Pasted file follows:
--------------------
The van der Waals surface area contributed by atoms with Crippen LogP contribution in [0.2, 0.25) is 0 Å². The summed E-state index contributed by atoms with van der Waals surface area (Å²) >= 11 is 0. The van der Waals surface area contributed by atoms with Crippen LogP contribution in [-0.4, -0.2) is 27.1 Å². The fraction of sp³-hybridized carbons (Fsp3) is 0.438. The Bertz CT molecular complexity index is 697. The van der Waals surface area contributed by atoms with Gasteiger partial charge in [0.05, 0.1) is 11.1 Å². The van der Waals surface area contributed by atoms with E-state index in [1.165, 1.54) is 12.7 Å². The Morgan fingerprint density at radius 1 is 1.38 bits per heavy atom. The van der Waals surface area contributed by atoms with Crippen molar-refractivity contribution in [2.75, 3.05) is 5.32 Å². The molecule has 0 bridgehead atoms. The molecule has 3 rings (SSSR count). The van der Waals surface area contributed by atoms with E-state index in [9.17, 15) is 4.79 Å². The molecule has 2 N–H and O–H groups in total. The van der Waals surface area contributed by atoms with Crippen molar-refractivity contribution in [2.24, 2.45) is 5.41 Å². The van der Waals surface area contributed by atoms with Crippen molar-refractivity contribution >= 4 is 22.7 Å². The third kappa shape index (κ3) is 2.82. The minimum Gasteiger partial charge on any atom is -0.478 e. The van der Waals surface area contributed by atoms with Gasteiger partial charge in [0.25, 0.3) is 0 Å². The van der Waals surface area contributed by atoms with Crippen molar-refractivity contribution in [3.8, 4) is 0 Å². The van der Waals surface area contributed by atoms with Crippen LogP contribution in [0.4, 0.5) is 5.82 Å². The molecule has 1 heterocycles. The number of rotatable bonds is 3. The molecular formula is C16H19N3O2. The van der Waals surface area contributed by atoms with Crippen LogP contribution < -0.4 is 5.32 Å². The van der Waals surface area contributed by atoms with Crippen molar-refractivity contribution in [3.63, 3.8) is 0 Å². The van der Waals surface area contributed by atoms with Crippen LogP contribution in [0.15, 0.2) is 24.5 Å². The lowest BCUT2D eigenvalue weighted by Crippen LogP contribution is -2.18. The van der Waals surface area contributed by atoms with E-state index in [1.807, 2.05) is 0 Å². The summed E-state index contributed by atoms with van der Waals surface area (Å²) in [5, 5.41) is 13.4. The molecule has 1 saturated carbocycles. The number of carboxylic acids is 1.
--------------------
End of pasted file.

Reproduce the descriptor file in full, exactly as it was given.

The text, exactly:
The van der Waals surface area contributed by atoms with Crippen LogP contribution in [0.2, 0.25) is 0 Å². The summed E-state index contributed by atoms with van der Waals surface area (Å²) >= 11 is 0. The van der Waals surface area contributed by atoms with Crippen LogP contribution in [-0.4, -0.2) is 27.1 Å². The fraction of sp³-hybridized carbons (Fsp3) is 0.438. The Bertz CT molecular complexity index is 697. The van der Waals surface area contributed by atoms with Gasteiger partial charge in [0.05, 0.1) is 11.1 Å². The van der Waals surface area contributed by atoms with E-state index in [1.165, 1.54) is 12.7 Å². The Morgan fingerprint density at radius 1 is 1.38 bits per heavy atom. The van der Waals surface area contributed by atoms with Crippen molar-refractivity contribution in [2.75, 3.05) is 5.32 Å². The molecule has 0 bridgehead atoms. The molecule has 3 rings (SSSR count). The van der Waals surface area contributed by atoms with E-state index in [9.17, 15) is 4.79 Å². The molecule has 2 N–H and O–H groups in total. The van der Waals surface area contributed by atoms with Crippen molar-refractivity contribution in [2.24, 2.45) is 5.41 Å². The van der Waals surface area contributed by atoms with Crippen molar-refractivity contribution >= 4 is 22.7 Å². The third kappa shape index (κ3) is 2.82. The minimum Gasteiger partial charge on any atom is -0.478 e. The van der Waals surface area contributed by atoms with Gasteiger partial charge in [0.25, 0.3) is 0 Å². The van der Waals surface area contributed by atoms with Crippen molar-refractivity contribution in [3.8, 4) is 0 Å². The van der Waals surface area contributed by atoms with Crippen LogP contribution in [0.4, 0.5) is 5.82 Å². The molecule has 1 heterocycles. The number of rotatable bonds is 3. The molecular formula is C16H19N3O2. The van der Waals surface area contributed by atoms with Crippen LogP contribution < -0.4 is 5.32 Å². The van der Waals surface area contributed by atoms with Crippen molar-refractivity contribution in [3.63, 3.8) is 0 Å². The van der Waals surface area contributed by atoms with Crippen LogP contribution in [0.15, 0.2) is 24.5 Å². The lowest BCUT2D eigenvalue weighted by Crippen LogP contribution is -2.18. The van der Waals surface area contributed by atoms with E-state index in [1.807, 2.05) is 0 Å². The summed E-state index contributed by atoms with van der Waals surface area (Å²) in [5, 5.41) is 13.4. The molecule has 1 saturated carbocycles. The number of carboxylic acids is 1.